Date: Sat, 5 Sep 98 17:11:11 CDT
From: (Rich Winkel)
Organization: PACH
Subject: BANGLADESH: Record Floods are a Human, Economic Emergency
Article: 42627
To: undisclosed-recipients:;;
Message-ID: <>

/** ips.english: 481.0 **/
** Topic: BANGLADESH: Record Floods are a Human, Economic Emergency **
** Written 4:07 PM Sep 3, 1998 by newsdesk in cdp:ips.english **

Record Floods are a Human, Economic Emergency

By Tabibul Islam, InterPress Service, 31 August 1998

DHAKA, Aug 31 (IPS)—Bangladesh has learnt to live with the fickle forces of nature and its floods, but the unprecedented wave of flooding in recent weeks is nothing less than an emergency sapping its financial resources and economic health.

The prolonged floods, which some estimates say have put two-thirds of the country under water, are described as the worst in the known history of Bangladesh.

Nearly 60 percent of the total area of Dhaka city, covering 350 sq km, has been inundated and people have been moving about by small boats in water-filled streets.

So far, the floods have affected 30 million people and at least 400 people have died. They have caused extensive damage to infrastructure, agriculture and rice lands.

“It has become an emergency now and the government has decided to seek foreign help to avert a crisis,” said Finance Minister Sams Kibria.

Experts say the floods, triggered by heavy monsoon rains and high tide in the Bay of Bengal, are more severe than the catastrophic floods of 1988, which had destroyed property and infrastructures worth 2 billion U.S. dollars.

The water level in the 1988 flood remained above the danger mark for only 15 days, but this year it has been above the red mark for more than 38 days as of Aug 27, they said. Floods have been battering Bangladesh since the second week of July.

The government of Prime Minister Sheikh Hasina—for which management of the flood disaster is a political test as well — has sought emergency assistance of 608.39 million dollars. It has also asked for 1.38 million metric tonnes of foodgrains for relief and post-flood rehabilitation.

Government officials met with representatives of donor countries and multilateral organisations on Aug 26, and have also asked affluent citizens to pitch in.

The floods have forced Hasina to cancel a visit to South Africa for the Non-Aligned Movement summit on Sept 2. Instead, she has been barnstorming flood-affected areas.

While floodwaters are slowly receding in some districts, it is rising in most other districts, destroying dwelling houses, industrial establishments and washing away infrastructure.

Experts expect the floods to continue at least until the first week of September, because of the fresh onrush of waters from the upstream of the Ganges and the Brahmaputra rivers. This, in turn, is due to heavy downpours in the Himalaya and Meghalaya hilly terrains in the past few days.

“There is no hope of immediate improvement of the flood situation before the next full moon,” a hydrologist said.

But beyond the actual flooding, Bangladesh is already counting the cost of the disaster on food supplies, public health, and the economy.

The country may have to import more than 2 million tonnes of rice and wheat in the current fiscal year. The floods have destroyed half a million tonnes of rice in more than 0.4 million hectares of land, and prevented farmers from planting major aman paddy.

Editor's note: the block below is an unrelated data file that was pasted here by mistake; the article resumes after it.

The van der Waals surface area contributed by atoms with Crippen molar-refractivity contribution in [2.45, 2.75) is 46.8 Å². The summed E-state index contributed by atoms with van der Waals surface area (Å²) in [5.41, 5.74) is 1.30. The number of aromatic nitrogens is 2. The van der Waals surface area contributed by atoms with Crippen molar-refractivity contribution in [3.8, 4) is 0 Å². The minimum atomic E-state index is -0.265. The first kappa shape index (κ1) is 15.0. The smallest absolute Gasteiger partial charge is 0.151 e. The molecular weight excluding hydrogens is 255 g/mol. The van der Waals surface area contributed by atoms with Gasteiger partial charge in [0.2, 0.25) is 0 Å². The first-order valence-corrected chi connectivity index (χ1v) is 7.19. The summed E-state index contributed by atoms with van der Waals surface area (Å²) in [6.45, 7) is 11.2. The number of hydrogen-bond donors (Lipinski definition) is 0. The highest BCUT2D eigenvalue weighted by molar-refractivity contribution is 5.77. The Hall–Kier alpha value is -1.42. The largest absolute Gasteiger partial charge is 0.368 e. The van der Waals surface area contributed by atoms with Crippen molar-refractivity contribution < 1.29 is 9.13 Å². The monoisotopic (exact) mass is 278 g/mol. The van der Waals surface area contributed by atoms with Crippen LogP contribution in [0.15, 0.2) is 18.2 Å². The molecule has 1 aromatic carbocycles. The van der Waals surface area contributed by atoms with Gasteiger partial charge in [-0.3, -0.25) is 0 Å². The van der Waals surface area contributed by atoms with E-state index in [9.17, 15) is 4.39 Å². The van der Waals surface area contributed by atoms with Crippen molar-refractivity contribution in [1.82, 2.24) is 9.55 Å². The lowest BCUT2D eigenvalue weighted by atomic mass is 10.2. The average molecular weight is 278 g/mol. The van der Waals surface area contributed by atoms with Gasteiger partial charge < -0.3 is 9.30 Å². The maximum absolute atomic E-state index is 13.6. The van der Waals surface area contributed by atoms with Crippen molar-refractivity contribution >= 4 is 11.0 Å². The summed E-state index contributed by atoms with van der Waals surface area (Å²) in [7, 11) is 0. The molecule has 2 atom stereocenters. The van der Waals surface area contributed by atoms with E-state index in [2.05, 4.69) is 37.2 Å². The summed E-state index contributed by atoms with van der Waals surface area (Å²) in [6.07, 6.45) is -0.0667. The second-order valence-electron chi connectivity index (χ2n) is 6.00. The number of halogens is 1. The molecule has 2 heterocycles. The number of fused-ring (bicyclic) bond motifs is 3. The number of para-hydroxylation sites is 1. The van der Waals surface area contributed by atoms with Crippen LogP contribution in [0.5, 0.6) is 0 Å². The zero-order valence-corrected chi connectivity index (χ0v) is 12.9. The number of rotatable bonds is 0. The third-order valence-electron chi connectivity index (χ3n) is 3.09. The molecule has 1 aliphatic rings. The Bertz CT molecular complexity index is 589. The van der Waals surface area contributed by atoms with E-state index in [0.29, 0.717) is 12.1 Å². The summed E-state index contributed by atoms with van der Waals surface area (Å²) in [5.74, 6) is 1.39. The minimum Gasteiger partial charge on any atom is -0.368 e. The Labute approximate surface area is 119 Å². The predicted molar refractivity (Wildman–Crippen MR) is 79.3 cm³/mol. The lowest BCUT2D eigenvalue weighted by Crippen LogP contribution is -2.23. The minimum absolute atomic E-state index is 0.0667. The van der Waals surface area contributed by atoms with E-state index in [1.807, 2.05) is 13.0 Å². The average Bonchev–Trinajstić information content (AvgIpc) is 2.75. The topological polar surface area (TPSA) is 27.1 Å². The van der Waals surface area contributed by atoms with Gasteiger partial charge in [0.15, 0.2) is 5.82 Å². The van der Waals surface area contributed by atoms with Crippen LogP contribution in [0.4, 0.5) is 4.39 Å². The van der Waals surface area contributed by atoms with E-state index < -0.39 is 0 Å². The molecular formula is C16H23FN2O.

An estimated 10 million labourers have been thrown out of employment. Some 6.5 million workers are now jobless in the agricultural worker sector alone, state minister for disaster management and relief Talukder Abdul Khaleque says.

Those people who have been moved to shelters have only a slightly easier time, as the threat of diseases grows with scarcity of clean drinking water in all submerged areas.

Already, waterborne diseases have broken out in all flood-hit areas of the country. On average, 700 to 1,000 people suffering from diarrhoea, mostly children, come to the International Centre for Diarrhoeal Diseases centre in Dhaka every day for treatment.

Many hand tubewells have been choked up by floodwaters, compelling people to drink polluted water from rivers, canals and ponds.

Among the measures taken by the Hasina government has been the sanctioning of 2 million dollars for emergency agriculture rehabilitation in flood-hit areas.

Some 300 distressed families in each of nearly 3,000 unions will be provided with vulnerable group feeding cards. Repayment of agricultural loans has been withheld for one year in flood-hit areas and new loans offered to farmers on easier terms to buy seeds and fertiliser.

To many, however, these seem inadequate compared to the needs of the affected people.

Many Bangladeshis, looking at the handling of this disaster as a challenge for Hasina in the run-up to general elections in 2001, say she has to ensure that relief materials and cash assistance are not misused or misappropriated by corrupt officials and greedy politicians.

Meantime, the floods have reopened questions about the country's flood and disaster control programmes.

Thus far, the construction of hundreds of kilometres of embankments has not been able to tame perennial floods. On the contrary, embankments, roads and highways have obstructed the natural flow of floodwaters and aggravated the situation more seriously.

The 4 billion dollar Flood Action Plan (FAP) has come under criticism for going against the environment. Moreover, the maintenance of earthen dams to protect lands from floods will entail a huge recurring expenditure every year which the government can ill afford, experts add.

Some experts have underlined the need for the dredging of rivers, in order deepen them and allow them to carry more water.

Hasina has underlined the need for massive dredging of rivers to store floodwater for the lean seasons, save people from recurrent floods and create new lands through reclamation.